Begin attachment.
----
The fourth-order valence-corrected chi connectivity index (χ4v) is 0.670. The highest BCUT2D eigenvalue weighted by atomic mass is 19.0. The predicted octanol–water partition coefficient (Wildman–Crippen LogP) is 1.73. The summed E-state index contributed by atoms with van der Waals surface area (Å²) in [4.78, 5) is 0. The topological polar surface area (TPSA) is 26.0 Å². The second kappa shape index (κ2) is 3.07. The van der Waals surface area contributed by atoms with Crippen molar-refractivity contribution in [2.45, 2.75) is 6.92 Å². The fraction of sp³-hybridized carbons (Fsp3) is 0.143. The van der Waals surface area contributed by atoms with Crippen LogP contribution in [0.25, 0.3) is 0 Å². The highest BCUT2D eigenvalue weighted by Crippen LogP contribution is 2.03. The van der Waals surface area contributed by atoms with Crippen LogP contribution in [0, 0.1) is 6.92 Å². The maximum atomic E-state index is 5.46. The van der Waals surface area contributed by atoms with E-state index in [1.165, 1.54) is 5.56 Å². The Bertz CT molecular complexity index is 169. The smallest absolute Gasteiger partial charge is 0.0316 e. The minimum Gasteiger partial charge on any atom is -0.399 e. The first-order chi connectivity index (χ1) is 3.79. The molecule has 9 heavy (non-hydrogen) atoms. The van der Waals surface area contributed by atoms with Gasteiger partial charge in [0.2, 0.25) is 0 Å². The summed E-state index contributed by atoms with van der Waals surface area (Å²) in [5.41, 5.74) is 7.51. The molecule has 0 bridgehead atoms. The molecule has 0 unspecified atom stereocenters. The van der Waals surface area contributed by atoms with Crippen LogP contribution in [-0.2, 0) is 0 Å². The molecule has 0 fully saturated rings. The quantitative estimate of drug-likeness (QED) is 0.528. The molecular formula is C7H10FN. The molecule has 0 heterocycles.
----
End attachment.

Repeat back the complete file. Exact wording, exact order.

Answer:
The fourth-order valence-corrected chi connectivity index (χ4v) is 0.670. The highest BCUT2D eigenvalue weighted by atomic mass is 19.0. The predicted octanol–water partition coefficient (Wildman–Crippen LogP) is 1.73. The summed E-state index contributed by atoms with van der Waals surface area (Å²) in [4.78, 5) is 0. The topological polar surface area (TPSA) is 26.0 Å². The second kappa shape index (κ2) is 3.07. The van der Waals surface area contributed by atoms with Crippen molar-refractivity contribution in [2.45, 2.75) is 6.92 Å². The fraction of sp³-hybridized carbons (Fsp3) is 0.143. The van der Waals surface area contributed by atoms with Crippen LogP contribution in [0.25, 0.3) is 0 Å². The highest BCUT2D eigenvalue weighted by Crippen LogP contribution is 2.03. The van der Waals surface area contributed by atoms with Crippen LogP contribution in [0, 0.1) is 6.92 Å². The maximum atomic E-state index is 5.46. The van der Waals surface area contributed by atoms with E-state index in [1.165, 1.54) is 5.56 Å². The Bertz CT molecular complexity index is 169. The smallest absolute Gasteiger partial charge is 0.0316 e. The minimum Gasteiger partial charge on any atom is -0.399 e. The first-order chi connectivity index (χ1) is 3.79. The molecule has 9 heavy (non-hydrogen) atoms. The van der Waals surface area contributed by atoms with Gasteiger partial charge in [0.2, 0.25) is 0 Å². The summed E-state index contributed by atoms with van der Waals surface area (Å²) in [5.41, 5.74) is 7.51. The molecule has 0 bridgehead atoms. The molecule has 0 unspecified atom stereocenters. The van der Waals surface area contributed by atoms with Crippen LogP contribution in [-0.2, 0) is 0 Å². The molecule has 0 fully saturated rings. The quantitative estimate of drug-likeness (QED) is 0.528. The molecular formula is C7H10FN. The molecule has 0 heterocycles.